I've been working under my manager who came to the company about 18 months ago. He's a nice enough guy and I had high hopes for working with him. About 9 months ago his family moved to the states from China but instead of moving where we are, they decided to move to California where they own a house.  At that point he announced that he will continue to work here "for the time being" with the long term plan to leave and join them in California.  From day one he never attempted to understand the details of the business, and ever since the family move he's made no attempt to understand more than is minimally required to keep from looking completely inept. We are both in finance so our work is extremely technical.  I am and have been doing 98% of his job since he got here.  My efforts to not let it bother me are starting to wear thin and I don't want resentment to affect my professionalism.  I find that I have to explain things to him several times a week because he doesn't understand what I consider the basics of what he should know considering his position. Does anyone have any advice on how to deal with the situation? For the long term, I plan on applying for his job when he does leave. Any advice on things I can do now to be prepared for that opportunity?

TomW's picture
Training Badge

Do your best work. Be sure to promote the work that you do so that others see it. And no matter how hard it is, don't tell anyone in the company what you think of him. No good will come of it.

jhack's picture

 There are several podcasts about bosses; the two listed below are key for you now.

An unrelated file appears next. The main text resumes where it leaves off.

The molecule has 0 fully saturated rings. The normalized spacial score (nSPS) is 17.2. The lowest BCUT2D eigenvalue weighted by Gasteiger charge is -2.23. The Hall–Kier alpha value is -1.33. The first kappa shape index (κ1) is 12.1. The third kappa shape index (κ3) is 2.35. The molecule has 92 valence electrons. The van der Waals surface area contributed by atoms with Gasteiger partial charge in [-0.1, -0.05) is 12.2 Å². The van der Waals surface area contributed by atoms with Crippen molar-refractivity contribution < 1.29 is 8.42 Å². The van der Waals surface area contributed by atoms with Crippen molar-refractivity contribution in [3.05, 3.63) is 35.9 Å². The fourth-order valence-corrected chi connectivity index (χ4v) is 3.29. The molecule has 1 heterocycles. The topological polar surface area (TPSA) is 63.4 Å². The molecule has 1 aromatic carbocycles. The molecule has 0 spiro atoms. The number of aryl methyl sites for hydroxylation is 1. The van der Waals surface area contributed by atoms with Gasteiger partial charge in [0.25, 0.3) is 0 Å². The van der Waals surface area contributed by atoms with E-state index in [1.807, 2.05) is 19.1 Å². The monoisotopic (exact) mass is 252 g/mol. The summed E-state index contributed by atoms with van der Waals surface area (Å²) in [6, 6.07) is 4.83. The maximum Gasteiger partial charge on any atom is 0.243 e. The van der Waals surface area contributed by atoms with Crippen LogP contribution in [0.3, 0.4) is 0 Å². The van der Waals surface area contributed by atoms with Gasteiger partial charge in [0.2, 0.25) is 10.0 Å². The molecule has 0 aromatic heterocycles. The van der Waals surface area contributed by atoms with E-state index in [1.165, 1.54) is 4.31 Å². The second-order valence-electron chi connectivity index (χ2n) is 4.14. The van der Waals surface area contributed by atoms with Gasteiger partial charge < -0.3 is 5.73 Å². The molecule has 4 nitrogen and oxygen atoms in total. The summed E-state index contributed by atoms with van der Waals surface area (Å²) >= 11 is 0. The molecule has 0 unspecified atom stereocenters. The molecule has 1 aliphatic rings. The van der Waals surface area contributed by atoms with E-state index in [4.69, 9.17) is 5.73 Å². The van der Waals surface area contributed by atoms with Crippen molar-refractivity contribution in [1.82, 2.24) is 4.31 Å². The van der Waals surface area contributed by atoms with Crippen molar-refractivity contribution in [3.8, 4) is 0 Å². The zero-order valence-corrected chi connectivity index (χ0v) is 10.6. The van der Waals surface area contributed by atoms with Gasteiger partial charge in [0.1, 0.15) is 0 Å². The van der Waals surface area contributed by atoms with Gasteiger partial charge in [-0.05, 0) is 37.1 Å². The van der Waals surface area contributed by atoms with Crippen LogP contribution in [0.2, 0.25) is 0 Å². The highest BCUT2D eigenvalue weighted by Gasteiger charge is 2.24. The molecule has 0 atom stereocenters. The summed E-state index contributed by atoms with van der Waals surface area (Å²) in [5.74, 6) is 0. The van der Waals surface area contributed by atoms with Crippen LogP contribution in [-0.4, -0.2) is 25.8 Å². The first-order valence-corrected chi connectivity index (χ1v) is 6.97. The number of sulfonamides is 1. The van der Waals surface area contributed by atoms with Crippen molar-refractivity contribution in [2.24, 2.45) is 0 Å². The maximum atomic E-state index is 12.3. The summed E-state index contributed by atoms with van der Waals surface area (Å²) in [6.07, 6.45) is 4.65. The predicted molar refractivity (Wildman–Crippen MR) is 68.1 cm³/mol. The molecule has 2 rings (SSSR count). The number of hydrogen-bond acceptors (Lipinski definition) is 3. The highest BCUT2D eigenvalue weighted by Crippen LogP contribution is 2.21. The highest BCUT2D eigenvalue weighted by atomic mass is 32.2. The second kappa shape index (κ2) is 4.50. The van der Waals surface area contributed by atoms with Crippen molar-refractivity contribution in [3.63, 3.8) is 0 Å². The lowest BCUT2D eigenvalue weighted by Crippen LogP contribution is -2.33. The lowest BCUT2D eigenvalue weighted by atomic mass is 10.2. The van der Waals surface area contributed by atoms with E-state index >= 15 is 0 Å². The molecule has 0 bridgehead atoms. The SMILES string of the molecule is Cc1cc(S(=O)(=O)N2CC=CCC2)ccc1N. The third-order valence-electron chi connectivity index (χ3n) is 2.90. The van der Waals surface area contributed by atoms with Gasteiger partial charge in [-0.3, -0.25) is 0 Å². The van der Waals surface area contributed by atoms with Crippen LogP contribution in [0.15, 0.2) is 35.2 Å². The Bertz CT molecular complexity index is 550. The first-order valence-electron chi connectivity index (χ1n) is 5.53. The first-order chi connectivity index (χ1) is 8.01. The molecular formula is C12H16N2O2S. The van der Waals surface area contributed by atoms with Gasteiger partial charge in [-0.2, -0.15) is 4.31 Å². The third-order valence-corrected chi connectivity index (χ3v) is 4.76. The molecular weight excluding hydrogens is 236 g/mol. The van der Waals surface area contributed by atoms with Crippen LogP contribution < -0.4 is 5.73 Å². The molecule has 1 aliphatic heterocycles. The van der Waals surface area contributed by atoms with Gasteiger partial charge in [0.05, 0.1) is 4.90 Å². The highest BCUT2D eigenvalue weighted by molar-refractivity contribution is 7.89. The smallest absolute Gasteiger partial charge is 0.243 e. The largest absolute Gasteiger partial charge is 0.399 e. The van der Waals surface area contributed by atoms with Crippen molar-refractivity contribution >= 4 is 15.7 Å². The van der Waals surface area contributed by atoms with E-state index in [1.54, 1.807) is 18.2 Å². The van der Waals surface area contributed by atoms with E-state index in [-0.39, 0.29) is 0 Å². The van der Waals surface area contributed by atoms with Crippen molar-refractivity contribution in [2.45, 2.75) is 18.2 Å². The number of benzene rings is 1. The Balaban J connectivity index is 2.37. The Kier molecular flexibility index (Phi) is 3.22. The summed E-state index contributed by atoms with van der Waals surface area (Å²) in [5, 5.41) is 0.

Make sure you understand his priorities and goals.  Offer to help him achieve those goals.  Outperform your peers.  

Say nothing negative about anyone, to anyone.  Ever.  Speak only of positives, express optimism about the future, and continue your efforts. 

He probably knows more than you think, about things you aren't dealing with.  And if is truly ignorant and ineffective, his manager will figure it out.  

Patience is hard, and it is your best strategy.   Good luck. - 2010-01-21  and - 2010-01-21

John Hack

mdrubin's picture

I agree with the previous posts.  If you tell any of the higher managers about your concerns, you will appear as a "snitch" who is bitter about having to work for someone else.  It will not be good for you.  Unless anything your manager is doing will be looked on as your fault, since your doing 98% of his job, or if he is doing something illegal, unethical, or dangerous, then patience is truly called for.  Also, when the time comes and your manager leaves the company leaving his position open, do not speak badly of him to managers or colleagues, while you are trying to get that position.

Marty Rubin